He’s Not the Guy She Fell in Love With
People who have never been involved in an abusive relationship may have trouble grasping the fact that those who are probably never saw it coming. An abuser is never abusive in the beginning of a relationship because that would repel the woman he is trying to woo. He is charming, attentive and appears to be kind and considerate as well. Many women fall quickly and deeply for men who later turn out to be abusive. Even as the abuse starts becoming obvious to others, she has a hard time reconciling the man in front of her with the one who swept her off her feet and proclaimed his undying love. The confusion she feels as a result may make her question her own sanity.
He Eventually Reveals Himself
For a man who is abusive at heart, keeping up this kind of pretense is exhausting. Eventually, when he has the woman right where he wants her, he will start letting down his guard. She will say something he doesn’t agree with and he will become moody, give her the silent treatment, criticize her or become openly hostile. The first time it happens, she is in shock and can’t process it rationally. He’s just tired, or sensitive, or not feeling well or anything but abusive. Her Prince Charming is not abusive, and to say something to that effect at this stage would probably result in her defending him and calling the accuser ridiculous.
It Only Escalates
Once an abusive exchange has taken place, there is a high likelihood it will happen again and the next time it will be worse. If an abuser insulted his wife or girlfriend with hurtful words the first time, the second time may involve insults and him pushing her against the wall. If she makes it clear there are certain things she won’t tolerate, he may back off on those behaviors while continuing the ones he can get away with. However, he may only see that as a power struggle and exert his control even more. He tells her that she makes him get angry, or finds fault with her in another way. She usually believes it.
She Tries to Change
Perhaps he tells her she’s unattractive and deserves to be abused because no one else would put up with her. She takes these words to heart, goes on a diet and tries to wear nicer clothes for him. Since he’s still abusive, he needs to find something else to throw at her. If she continues to take the bait, she will run herself ragged trying to be the perfect wife or girlfriend so he will treat her right. Unless he is suddenly struck with enormous insight, he rarely changes his behavior. This leaves the abused woman with two choices: continue to run on the hamster wheel of the abuse cycle or try to find a way out.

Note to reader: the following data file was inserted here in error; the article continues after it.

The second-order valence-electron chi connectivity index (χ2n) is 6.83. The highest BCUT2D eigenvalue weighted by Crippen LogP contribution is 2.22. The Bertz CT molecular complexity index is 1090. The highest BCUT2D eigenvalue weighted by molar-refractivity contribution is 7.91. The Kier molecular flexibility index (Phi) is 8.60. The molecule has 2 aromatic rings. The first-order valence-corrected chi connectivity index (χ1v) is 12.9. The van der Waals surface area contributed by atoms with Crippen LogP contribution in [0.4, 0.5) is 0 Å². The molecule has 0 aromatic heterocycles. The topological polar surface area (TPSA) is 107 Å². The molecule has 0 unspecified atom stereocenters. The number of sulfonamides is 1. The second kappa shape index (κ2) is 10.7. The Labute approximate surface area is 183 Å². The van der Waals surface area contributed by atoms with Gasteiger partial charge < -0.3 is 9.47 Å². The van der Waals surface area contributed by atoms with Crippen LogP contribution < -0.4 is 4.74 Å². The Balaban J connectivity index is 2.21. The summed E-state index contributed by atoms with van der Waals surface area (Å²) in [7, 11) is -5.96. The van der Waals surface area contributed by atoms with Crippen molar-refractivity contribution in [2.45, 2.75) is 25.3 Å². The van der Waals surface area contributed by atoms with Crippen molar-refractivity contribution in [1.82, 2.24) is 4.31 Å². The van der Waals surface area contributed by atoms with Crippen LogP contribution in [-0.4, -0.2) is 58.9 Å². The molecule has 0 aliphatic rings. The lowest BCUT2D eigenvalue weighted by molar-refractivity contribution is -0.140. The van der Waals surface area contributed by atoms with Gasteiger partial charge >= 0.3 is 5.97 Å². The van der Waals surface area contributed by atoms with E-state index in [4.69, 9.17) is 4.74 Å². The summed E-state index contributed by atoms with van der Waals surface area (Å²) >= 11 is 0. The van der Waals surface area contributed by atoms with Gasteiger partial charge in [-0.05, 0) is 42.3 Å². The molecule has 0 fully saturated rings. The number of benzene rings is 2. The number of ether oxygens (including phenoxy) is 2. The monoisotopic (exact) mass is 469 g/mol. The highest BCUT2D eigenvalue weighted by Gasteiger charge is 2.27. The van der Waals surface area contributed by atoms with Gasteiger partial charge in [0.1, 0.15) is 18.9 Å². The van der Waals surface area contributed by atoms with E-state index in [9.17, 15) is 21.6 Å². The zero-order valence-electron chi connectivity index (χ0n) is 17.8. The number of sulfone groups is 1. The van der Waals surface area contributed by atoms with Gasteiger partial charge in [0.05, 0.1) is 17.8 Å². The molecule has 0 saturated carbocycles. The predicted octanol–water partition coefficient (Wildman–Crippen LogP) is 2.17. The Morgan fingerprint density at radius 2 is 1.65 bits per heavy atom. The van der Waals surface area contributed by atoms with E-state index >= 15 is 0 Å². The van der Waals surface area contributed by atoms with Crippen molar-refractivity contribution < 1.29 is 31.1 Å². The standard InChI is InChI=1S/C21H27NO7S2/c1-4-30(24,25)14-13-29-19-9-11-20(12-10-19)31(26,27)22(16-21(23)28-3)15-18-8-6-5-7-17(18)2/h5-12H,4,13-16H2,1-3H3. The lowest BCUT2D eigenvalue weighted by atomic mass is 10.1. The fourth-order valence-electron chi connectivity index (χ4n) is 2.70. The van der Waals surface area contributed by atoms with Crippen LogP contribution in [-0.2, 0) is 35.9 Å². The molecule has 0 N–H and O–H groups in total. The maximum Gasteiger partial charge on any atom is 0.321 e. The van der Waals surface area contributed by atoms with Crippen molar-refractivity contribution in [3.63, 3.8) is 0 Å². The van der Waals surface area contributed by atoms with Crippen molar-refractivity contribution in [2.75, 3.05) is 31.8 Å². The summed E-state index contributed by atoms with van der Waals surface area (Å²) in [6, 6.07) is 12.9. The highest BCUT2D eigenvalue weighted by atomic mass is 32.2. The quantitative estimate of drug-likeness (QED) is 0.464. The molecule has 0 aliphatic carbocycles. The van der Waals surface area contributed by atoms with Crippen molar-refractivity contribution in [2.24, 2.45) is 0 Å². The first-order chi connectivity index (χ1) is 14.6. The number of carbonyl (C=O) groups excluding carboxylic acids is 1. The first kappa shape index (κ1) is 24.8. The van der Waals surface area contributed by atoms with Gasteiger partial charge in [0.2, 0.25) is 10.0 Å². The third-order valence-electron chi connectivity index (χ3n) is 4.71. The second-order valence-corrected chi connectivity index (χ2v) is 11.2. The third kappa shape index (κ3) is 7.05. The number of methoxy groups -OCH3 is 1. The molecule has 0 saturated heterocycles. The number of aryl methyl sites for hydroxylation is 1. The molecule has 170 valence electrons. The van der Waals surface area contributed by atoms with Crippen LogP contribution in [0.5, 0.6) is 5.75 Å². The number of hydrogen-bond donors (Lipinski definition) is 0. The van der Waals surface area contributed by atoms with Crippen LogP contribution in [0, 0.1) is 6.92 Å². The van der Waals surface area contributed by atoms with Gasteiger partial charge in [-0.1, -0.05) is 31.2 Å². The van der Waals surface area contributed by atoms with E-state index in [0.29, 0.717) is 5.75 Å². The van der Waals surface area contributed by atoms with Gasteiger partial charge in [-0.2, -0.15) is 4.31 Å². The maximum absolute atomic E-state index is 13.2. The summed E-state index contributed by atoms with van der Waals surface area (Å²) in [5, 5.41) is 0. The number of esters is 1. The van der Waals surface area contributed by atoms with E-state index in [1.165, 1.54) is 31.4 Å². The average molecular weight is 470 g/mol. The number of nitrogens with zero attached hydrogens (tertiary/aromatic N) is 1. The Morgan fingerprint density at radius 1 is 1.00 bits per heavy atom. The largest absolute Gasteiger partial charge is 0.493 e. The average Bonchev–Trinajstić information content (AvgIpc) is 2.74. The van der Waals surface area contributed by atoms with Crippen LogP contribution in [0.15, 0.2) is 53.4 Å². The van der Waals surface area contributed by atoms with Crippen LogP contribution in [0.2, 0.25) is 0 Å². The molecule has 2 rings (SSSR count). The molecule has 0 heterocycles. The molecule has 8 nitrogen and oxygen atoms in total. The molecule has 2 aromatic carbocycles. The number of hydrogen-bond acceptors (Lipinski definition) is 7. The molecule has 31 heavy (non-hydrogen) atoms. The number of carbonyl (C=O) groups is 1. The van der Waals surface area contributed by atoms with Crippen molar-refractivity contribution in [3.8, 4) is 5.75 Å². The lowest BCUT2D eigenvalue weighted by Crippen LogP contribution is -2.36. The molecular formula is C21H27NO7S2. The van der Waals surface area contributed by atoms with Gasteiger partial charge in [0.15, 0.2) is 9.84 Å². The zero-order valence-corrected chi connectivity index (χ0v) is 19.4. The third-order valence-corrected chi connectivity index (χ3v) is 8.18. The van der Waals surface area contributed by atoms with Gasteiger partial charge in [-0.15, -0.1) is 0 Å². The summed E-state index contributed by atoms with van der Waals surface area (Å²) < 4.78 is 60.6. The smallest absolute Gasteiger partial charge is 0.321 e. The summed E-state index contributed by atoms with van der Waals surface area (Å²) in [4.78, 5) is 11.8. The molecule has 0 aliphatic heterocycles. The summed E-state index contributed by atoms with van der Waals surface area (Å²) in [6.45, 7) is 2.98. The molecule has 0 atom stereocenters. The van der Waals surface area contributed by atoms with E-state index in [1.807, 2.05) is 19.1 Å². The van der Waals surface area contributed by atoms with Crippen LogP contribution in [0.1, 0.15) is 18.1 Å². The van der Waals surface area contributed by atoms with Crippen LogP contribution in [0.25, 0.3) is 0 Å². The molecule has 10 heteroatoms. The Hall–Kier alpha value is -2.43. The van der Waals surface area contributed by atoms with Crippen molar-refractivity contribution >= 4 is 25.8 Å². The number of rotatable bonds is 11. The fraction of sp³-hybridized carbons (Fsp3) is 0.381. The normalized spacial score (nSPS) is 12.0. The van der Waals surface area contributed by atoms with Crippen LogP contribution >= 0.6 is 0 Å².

If She Stays
A woman who remains in abusive relationships for years eventually loses all connection to the person she once was. The continuous exposure to abuse will break her down physically, mentally and spiritually until she lives merely in survival mode. Whereas she may have once enjoyed rich relationships with others, she will withdraw and retreat into a world of her own making. The escapism may come in the form of an addiction or avoiding contact with the outside world entirely. If the relationship is violent, she may be killed or suffer permanent physical damage.
If She Goes
It takes a tremendous amount of support and courage to leave an abusive relationship. Sadly, many women are not believed when they report the abuse to a family member, pastor or counselor. This is especially true if there was never any physical abuse. People in the woman’s social circle, if she even still has one, may have been manipulated by the abuser to believe that the woman is the one with the problem.
As difficult as it may be, abused women need to reach a place of strength deep within that tells them to move forward with severing the relationship. She needs to keep talking until she is believed and work with a support system to begin making plans for leaving.
There are many challenges to women coming out of abusive relationships, and she may at times wonder if leaving was worth it. Fortunately, she can usually answer yes within a short time of getting out, regardless of how difficult it may be to start a new life.